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Kali Prosanna Das and ors. Vs. Bhagaban Mali - Court Judgment

LegalCrystal Citation
CourtKolkata
Decided On
Judge
Reported in17Ind.Cas.587
AppellantKali Prosanna Das and ors.
RespondentBhagaban Mali
Cases ReferredBinod Lal Pakrashi v. Kalu Pramanik
Excerpt:
bengal tenancy act (viii of 1885), sections 105, 109a and 157 - record of rights--person settled as raiyat by trespasser--recorded as raiyat in record of right--settling fair rent--relationship of landlord and tenant--whether consent of both parties essential--decision of special judge in section 105 bengal tenancy act case, declining jurisdiction--decision settling fair rent--second appeal. - .....settling rent. but its is obvious in this case there was no decision settling rent, that the special judge declined jurisdiction, and the only question before us is whether this appeal should be remanded to the lower appellate court to be decided on the merits or whether the learned judge was right in declining jurisdiction.3. now, the appellant bases his appeal on two very clear grounds. the first is that on an application under section 105 of the bengal tenancy act as it stood before the amendment as regards eastern bengal in 1908, neither the assistant settlement officer nor the special judge had jurisdiction to decide whether the persons who are entered in the settlement record as ryots are ryots or not. he was bound to take the settlement record as he found it and if he was.....
Judgment:

1. This is a second appeal from the judgment of the learned Special Judge of Backergunge, in which he held that he had no jurisdiction as a Revenue Court to fix a fair rent in respect of lands held by defendants-respondents in the zemindari of the plaintiff-appellant, inasmuch as those tenants were trespassers and the zemindar's only remedy was by the institution of a suit under Section 157 of the Bengal Tenancy Act, in which suit he can either eject the trespassers or have a fair and equitable rent determined by the Court.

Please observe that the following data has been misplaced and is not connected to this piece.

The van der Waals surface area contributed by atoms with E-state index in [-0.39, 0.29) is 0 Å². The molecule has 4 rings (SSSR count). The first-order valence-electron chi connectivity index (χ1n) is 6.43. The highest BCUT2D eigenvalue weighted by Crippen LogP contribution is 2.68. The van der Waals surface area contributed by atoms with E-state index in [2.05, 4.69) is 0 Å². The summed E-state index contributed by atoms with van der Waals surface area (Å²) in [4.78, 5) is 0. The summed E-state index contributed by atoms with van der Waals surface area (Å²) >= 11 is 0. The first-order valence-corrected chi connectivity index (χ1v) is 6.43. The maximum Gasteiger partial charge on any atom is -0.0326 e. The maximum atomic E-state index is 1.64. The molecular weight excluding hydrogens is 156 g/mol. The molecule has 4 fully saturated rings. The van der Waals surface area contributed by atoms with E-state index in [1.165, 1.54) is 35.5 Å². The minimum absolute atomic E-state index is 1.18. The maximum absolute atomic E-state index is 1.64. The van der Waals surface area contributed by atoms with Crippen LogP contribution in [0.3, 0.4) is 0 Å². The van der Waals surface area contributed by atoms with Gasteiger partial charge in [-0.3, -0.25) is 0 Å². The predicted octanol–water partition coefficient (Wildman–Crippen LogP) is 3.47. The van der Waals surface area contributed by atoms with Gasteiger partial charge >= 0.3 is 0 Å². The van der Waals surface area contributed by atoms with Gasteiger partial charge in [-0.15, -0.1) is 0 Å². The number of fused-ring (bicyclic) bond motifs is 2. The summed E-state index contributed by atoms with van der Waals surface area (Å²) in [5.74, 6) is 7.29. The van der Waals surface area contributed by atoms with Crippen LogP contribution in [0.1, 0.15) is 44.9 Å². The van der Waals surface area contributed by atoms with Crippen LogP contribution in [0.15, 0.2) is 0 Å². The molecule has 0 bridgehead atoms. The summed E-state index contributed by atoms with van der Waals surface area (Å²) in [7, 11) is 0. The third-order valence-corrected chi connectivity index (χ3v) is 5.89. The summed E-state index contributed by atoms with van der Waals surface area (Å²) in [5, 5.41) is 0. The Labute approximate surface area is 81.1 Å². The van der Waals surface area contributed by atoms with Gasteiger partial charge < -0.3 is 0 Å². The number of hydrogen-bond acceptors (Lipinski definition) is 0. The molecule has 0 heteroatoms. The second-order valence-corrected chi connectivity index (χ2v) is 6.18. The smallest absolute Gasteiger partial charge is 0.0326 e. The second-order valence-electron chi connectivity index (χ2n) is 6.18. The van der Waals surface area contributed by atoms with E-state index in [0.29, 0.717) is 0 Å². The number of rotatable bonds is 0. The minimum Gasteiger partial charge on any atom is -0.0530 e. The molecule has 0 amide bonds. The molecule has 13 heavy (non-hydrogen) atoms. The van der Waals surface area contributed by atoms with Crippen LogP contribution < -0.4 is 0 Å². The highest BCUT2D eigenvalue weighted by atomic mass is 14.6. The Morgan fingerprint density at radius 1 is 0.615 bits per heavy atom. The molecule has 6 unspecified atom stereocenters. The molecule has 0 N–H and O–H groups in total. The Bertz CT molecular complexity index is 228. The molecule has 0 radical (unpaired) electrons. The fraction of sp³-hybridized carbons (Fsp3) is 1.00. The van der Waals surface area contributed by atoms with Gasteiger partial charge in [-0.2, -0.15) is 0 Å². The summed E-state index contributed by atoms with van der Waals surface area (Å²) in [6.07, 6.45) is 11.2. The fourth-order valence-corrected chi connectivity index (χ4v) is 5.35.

2. A preliminary objection was raised that there was no second appeal in a case under Section 105 where there was a decision settling rent. But its is obvious in this case there was no decision settling rent, that the Special Judge declined jurisdiction, and the only question before us is whether this appeal should be remanded to the lower Appellate Court to be decided on the merits or whether the learned Judge was right in declining jurisdiction.

3. Now, the appellant bases his appeal on two very clear grounds. The first is that on an application under Section 105 of the Bengal Tenancy Act as it stood before the amendment as regards Eastern Bengal in 1908, neither the Assistant Settlement Officer nor the Special Judge had jurisdiction to decide whether the persons who are entered in the Settlement Record as ryots are ryots or not. He was bound to take the Settlement Record as he found it and if he was asked by a person who showed that he was the zemindar of the property which the ryots were occupying, he was bound to settle their rent if asked to do so; and in this connection, the case of Pandab Dowari Das v. Ananda Kishun Chakravarti 14 C.W.N. 897 : 7 Ind. Cas. 102 : 12 C.L.J. 195 was cited.